Drury Lane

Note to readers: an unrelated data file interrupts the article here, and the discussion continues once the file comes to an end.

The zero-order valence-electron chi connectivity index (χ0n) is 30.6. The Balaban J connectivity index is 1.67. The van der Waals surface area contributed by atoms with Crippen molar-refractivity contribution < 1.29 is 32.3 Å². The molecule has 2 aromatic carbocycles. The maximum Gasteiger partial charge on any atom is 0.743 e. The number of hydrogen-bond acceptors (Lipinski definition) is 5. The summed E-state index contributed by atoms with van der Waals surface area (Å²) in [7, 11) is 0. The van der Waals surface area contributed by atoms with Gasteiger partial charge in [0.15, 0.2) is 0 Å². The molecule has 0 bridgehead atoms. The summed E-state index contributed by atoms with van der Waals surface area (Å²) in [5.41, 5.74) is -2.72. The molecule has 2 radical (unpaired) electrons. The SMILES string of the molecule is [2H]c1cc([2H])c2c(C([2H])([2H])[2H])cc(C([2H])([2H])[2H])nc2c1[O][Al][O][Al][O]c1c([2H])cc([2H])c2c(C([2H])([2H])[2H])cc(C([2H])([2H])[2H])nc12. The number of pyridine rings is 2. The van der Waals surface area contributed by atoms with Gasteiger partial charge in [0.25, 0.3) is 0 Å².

Drury Lane concerns two characters from the Pendragon cycle, James Rumpley, 40, and Jane Armitage, early 20s, on the stage of Garrick’s Drury Lane Theatre in the mid-eighteenth century, surrounded by darkness.  Jane says she is tired of rehearsing and James says they must get it right or Garrick will dismiss them.  He says that Garrick likes Jane and that she asked for his help.  He wonders what she gave him in return, and when Jane says, “Nothing,” James, in a fury, grabs her arms and shouts, “WHAT DID YOU GIVE HIM IN RETURN?”  After a slight pause, he lets her go and asks if “that” was too much.  She says it’s always been too much because James has always been a victim of passions beyond his control.  She says that Garrick might have saved him, that their child needed his help but that James preferred to turn thief because of pride, drink, and low company.  She shouts that he has sacrificed his wife and child to his stupid, self-destructive pride.  He agrees that what she says might be the truth but that it sounds too much like a play.  When Jane says that the son is in America, James says that he doesn’t like the scene and wants to do something else.  She says they cannot rewrite the scene but only play it.  James wants to do the seduction scene and warns Jane of the dangers of a life in the theatre.  He kisses her and says that they must not do the scene of his deflowering her.  Jane says they have begun and might as well finish it.  She wants James to deflower her again.  He remembers that she said that she wanted to haunt the theatre when she died.  He says all theatres are haunted and that “this is a play.”  He says he was a carnival boy who became an actor and she was an innocent country girl and they made love on “this” stage one night.  She got pregnant and he drank what money they had.  When she asked Garrick for help he hated her for it and became a thief.  He was caught and hanged as she watched with their son.  Then she died and the boy went to America and they keep rehearsing the play of their lives again and again, forever.  Jane says that she wanted to haunt the theatre when she died and he tells her that she is.  She thinks it is a beautiful story and that they might make a play of it.  James says, “We might.  We have.  We will.”  She thinks their son will be an actor and that she will perhaps forgive James.

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